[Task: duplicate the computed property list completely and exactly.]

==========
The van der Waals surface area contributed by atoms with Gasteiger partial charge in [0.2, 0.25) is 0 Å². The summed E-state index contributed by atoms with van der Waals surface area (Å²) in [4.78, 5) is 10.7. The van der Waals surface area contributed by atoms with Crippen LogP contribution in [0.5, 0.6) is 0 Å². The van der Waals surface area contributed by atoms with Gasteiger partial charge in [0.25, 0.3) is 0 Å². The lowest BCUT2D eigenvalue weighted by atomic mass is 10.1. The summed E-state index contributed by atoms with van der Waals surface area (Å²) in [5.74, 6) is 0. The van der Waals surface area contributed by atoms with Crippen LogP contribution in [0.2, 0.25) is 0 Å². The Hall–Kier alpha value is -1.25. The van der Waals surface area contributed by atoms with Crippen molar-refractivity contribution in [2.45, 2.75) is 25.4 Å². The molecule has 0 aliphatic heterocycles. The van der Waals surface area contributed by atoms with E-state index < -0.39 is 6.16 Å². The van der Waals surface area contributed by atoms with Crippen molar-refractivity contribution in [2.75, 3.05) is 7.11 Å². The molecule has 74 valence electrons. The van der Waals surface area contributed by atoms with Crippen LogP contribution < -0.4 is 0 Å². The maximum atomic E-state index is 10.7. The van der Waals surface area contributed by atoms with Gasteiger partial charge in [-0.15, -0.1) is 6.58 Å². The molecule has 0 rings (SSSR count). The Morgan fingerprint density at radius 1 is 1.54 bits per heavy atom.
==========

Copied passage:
The van der Waals surface area contributed by atoms with Gasteiger partial charge in [0.2, 0.25) is 0 Å². The summed E-state index contributed by atoms with van der Waals surface area (Å²) in [4.78, 5) is 10.7. The van der Waals surface area contributed by atoms with Crippen LogP contribution in [0.5, 0.6) is 0 Å². The van der Waals surface area contributed by atoms with Gasteiger partial charge in [0.25, 0.3) is 0 Å². The lowest BCUT2D eigenvalue weighted by atomic mass is 10.1. The summed E-state index contributed by atoms with van der Waals surface area (Å²) in [5.74, 6) is 0. The van der Waals surface area contributed by atoms with Crippen LogP contribution in [0.2, 0.25) is 0 Å². The Hall–Kier alpha value is -1.25. The van der Waals surface area contributed by atoms with Crippen molar-refractivity contribution in [2.45, 2.75) is 25.4 Å². The molecule has 0 aliphatic heterocycles. The van der Waals surface area contributed by atoms with E-state index < -0.39 is 6.16 Å². The van der Waals surface area contributed by atoms with Crippen molar-refractivity contribution in [2.75, 3.05) is 7.11 Å². The molecule has 74 valence electrons. The van der Waals surface area contributed by atoms with Crippen LogP contribution < -0.4 is 0 Å². The maximum atomic E-state index is 10.7. The van der Waals surface area contributed by atoms with Gasteiger partial charge in [-0.15, -0.1) is 6.58 Å². The molecule has 0 rings (SSSR count). The Morgan fingerprint density at radius 1 is 1.54 bits per heavy atom.